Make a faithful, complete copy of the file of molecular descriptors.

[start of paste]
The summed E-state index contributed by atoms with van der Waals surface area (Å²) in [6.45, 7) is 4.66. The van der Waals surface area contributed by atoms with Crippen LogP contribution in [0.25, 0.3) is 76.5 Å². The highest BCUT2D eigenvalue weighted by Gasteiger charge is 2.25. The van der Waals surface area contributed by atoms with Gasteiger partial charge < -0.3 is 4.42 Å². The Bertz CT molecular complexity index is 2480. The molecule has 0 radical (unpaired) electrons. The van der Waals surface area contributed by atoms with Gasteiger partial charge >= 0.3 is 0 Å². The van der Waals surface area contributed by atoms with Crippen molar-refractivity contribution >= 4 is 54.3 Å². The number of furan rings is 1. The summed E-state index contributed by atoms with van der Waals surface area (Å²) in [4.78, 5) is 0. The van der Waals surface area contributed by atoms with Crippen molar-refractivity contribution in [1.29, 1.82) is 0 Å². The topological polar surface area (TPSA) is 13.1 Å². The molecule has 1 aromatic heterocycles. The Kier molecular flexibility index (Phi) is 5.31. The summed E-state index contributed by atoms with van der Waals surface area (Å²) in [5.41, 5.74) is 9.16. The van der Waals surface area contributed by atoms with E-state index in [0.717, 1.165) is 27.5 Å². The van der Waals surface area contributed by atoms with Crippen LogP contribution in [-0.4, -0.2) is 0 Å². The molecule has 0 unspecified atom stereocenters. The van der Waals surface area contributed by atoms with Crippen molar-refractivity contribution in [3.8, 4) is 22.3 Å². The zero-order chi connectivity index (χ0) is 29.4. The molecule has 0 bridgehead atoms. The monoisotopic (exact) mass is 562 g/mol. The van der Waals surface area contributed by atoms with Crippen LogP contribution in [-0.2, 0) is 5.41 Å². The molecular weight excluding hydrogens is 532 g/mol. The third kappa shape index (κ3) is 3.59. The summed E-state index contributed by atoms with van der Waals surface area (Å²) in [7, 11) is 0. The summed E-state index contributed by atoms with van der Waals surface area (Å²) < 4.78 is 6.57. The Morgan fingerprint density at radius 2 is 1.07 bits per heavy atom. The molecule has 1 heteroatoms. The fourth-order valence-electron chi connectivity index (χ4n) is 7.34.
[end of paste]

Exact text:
The summed E-state index contributed by atoms with van der Waals surface area (Å²) in [6.45, 7) is 4.66. The van der Waals surface area contributed by atoms with Crippen LogP contribution in [0.25, 0.3) is 76.5 Å². The highest BCUT2D eigenvalue weighted by Gasteiger charge is 2.25. The van der Waals surface area contributed by atoms with Gasteiger partial charge < -0.3 is 4.42 Å². The Bertz CT molecular complexity index is 2480. The molecule has 0 radical (unpaired) electrons. The van der Waals surface area contributed by atoms with Gasteiger partial charge >= 0.3 is 0 Å². The van der Waals surface area contributed by atoms with Crippen molar-refractivity contribution >= 4 is 54.3 Å². The number of furan rings is 1. The summed E-state index contributed by atoms with van der Waals surface area (Å²) in [4.78, 5) is 0. The van der Waals surface area contributed by atoms with Crippen molar-refractivity contribution in [1.29, 1.82) is 0 Å². The topological polar surface area (TPSA) is 13.1 Å². The molecule has 1 aromatic heterocycles. The Kier molecular flexibility index (Phi) is 5.31. The summed E-state index contributed by atoms with van der Waals surface area (Å²) in [5.41, 5.74) is 9.16. The van der Waals surface area contributed by atoms with E-state index in [0.717, 1.165) is 27.5 Å². The van der Waals surface area contributed by atoms with Crippen LogP contribution in [-0.4, -0.2) is 0 Å². The molecule has 0 unspecified atom stereocenters. The van der Waals surface area contributed by atoms with Crippen molar-refractivity contribution in [3.8, 4) is 22.3 Å². The zero-order chi connectivity index (χ0) is 29.4. The molecule has 0 bridgehead atoms. The monoisotopic (exact) mass is 562 g/mol. The van der Waals surface area contributed by atoms with Crippen LogP contribution in [-0.2, 0) is 5.41 Å². The molecular weight excluding hydrogens is 532 g/mol. The third kappa shape index (κ3) is 3.59. The summed E-state index contributed by atoms with van der Waals surface area (Å²) in [7, 11) is 0. The summed E-state index contributed by atoms with van der Waals surface area (Å²) < 4.78 is 6.57. The Morgan fingerprint density at radius 2 is 1.07 bits per heavy atom. The molecule has 1 heteroatoms. The fourth-order valence-electron chi connectivity index (χ4n) is 7.34.